public void floodFill(int x, int y) {
        // Setup
        prepare();

        if (startColor[0] == 0) {
            // ***Get starting color.
            int startPixel = pixels[(width * y) + x];
            startColor[0] = (startPixel >> 16) & 0xff;
            startColor[1] = (startPixel >> 8) & 0xff;
            startColor[2] = startPixel & 0xff;
        }

        // ***Do first call to floodfill.
        LinearFill(x, y);

        // ***Call floodfill routine while floodfill ranges still exist on the
        // queue
        FloodFillRange range;

        while (ranges.size() > 0) {
            // **Get Next Range Off the Queue
            range = ranges.remove();

            // **Check Above and Below Each Pixel in the Floodfill Range
            int downPxIdx = (width * (range.Y + 1)) + range.startX;
            int upPxIdx = (width * (range.Y - 1)) + range.startX;
            int upY = range.Y - 1;// so we can pass the y coord by ref
            int downY = range.Y + 1;

            for (int i = range.startX; i <= range.endX; i++) {
                // *Start Fill Upwards
                // if we're not above the top of the bitmap and the pixel above
                // this one is within the color tolerance
                if (range.Y > 0 && (!pixelsChecked[upPxIdx])
                        && CheckPixel(upPxIdx))
                    LinearFill(i, upY);

                // *Start Fill Downwards
                // if we're not below the bottom of the bitmap and the pixel
                // below this one is within the color tolerance
                if (range.Y < (height - 1) && (!pixelsChecked[downPxIdx])
                        && CheckPixel(downPxIdx))
                    LinearFill(i, downY);

                downPxIdx++;
                upPxIdx++;
            }
        }

        image.setPixels(pixels, 0, width, 1, 1, width - 1, height - 1);
    }

    // Finds the furthermost left and right boundaries of the fill area
    // on a given y coordinate, starting from a given x coordinate, filling as
    // it goes.
    // Adds the resulting horizontal range to the queue of floodfill ranges,
    // to be processed in the main loop.

    // int x, int y: The starting coords
    protected void LinearFill(int x, int y) {
        // ***Find Left Edge of Color Area
        int lFillLoc = x; // the location to check/fill on the left
        int pxIdx = (width * y) + x;

        while (true) {
            // **fill with the color
            pixels[pxIdx] = fillColor;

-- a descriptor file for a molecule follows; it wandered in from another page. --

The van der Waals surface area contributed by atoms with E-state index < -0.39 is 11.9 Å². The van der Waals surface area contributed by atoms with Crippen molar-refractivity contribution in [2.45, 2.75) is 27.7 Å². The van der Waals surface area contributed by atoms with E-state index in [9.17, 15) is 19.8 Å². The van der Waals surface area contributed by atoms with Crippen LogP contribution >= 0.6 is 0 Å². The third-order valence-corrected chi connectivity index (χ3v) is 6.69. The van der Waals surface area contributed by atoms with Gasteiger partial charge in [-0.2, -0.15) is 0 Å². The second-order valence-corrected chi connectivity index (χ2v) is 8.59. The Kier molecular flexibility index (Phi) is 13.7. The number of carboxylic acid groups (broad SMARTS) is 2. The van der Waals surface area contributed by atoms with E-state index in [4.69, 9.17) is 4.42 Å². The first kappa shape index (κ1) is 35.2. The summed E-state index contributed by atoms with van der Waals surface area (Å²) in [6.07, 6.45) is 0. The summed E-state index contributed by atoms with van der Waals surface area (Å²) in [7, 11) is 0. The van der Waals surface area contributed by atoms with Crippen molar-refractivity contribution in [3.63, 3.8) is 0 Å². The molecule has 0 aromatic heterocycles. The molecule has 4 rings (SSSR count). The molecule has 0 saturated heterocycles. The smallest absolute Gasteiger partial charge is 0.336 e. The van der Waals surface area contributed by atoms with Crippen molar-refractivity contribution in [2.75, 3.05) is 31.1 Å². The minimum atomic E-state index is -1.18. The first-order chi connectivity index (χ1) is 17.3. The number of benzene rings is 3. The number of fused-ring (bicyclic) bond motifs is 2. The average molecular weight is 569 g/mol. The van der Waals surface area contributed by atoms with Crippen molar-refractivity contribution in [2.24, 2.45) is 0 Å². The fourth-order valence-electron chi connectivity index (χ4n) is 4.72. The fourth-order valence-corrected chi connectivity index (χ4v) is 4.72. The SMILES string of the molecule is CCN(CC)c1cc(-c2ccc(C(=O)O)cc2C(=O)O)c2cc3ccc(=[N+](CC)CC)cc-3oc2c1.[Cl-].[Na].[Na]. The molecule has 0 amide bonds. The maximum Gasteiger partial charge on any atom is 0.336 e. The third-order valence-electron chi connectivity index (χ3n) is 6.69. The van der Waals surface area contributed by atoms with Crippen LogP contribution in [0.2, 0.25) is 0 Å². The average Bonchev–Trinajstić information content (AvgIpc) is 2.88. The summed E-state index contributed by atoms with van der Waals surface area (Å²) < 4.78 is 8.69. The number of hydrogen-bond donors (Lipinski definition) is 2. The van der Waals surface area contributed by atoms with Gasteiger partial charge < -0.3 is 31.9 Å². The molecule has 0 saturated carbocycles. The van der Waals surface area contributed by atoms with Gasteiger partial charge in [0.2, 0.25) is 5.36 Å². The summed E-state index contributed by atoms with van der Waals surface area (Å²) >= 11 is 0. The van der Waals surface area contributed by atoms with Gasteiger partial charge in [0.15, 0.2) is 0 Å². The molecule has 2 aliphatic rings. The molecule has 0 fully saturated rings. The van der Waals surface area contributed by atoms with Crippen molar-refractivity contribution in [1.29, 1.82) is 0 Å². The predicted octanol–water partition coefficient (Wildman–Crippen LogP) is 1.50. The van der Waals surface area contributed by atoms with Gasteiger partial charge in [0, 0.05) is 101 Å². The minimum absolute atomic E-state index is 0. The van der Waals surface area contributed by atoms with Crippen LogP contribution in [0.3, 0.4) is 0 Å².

// **indicate that this pixel has already been checked and filled
            pixelsChecked[pxIdx] = true;

            // **de-increment
            lFillLoc--; // de-increment counter
            pxIdx--; // de-increment pixel index

            // **exit loop if we're at edge of bitmap or color area
            if (lFillLoc < 0 || (pixelsChecked[pxIdx]) || !CheckPixel(pxIdx)) {
                break;
            }
        }

        lFillLoc++;

        // ***Find Right Edge of Color Area
        int rFillLoc = x; // the location to check/fill on the left

        pxIdx = (width * y) + x;

        while (true) {
            // **fill with the color
            pixels[pxIdx] = fillColor;

            // **indicate that this pixel has already been checked and filled
            pixelsChecked[pxIdx] = true;

            // **increment
            rFillLoc++; // increment counter
            pxIdx++; // increment pixel index

            // **exit loop if we're at edge of bitmap or color area
            if (rFillLoc >= width || pixelsChecked[pxIdx] || !CheckPixel(pxIdx)) {
                break;
            }
        }

        rFillLoc--;

        // add range to queue
        FloodFillRange r = new FloodFillRange(lFillLoc, rFillLoc, y);

        ranges.offer(r);
    }

    // Sees if a pixel is within the color tolerance range.
    protected boolean CheckPixel(int px) {
        int red = (pixels[px] >>> 16) & 0xff;
        int green = (pixels[px] >>> 8) & 0xff;
        int blue = pixels[px] & 0xff;

        return (red >= (startColor[0] - tolerance[0])
                && red <= (startColor[0] + tolerance[0])
                && green >= (startColor[1] - tolerance[1])
                && green <= (startColor[1] + tolerance[1])
                && blue >= (startColor[2] - tolerance[2]) && blue <= (startColor[2] + tolerance[2]));
    }

    // Represents a linear range to be filled and branched from.
    protected class FloodFillRange {
        public int startX;
        public int endX;
        public int Y;

        public FloodFillRange(int startX, int endX, int y) {
            this.startX = startX;
            this.endX = endX;
            this.Y = y;
        }
    }
}
share|improve this answer

One basic way would be something like the floodfill algorythm. The Wikipedia article describes the algorythm and its variations pretty well.

Here you can find a implementation on SO. But depending on your specific needs this one has to be modified.

share|improve this answer

Your Answer

 
discard

By posting your answer, you agree to the privacy policy and terms of service.

Not the answer you're looking for? Browse other questions tagged or ask your own question.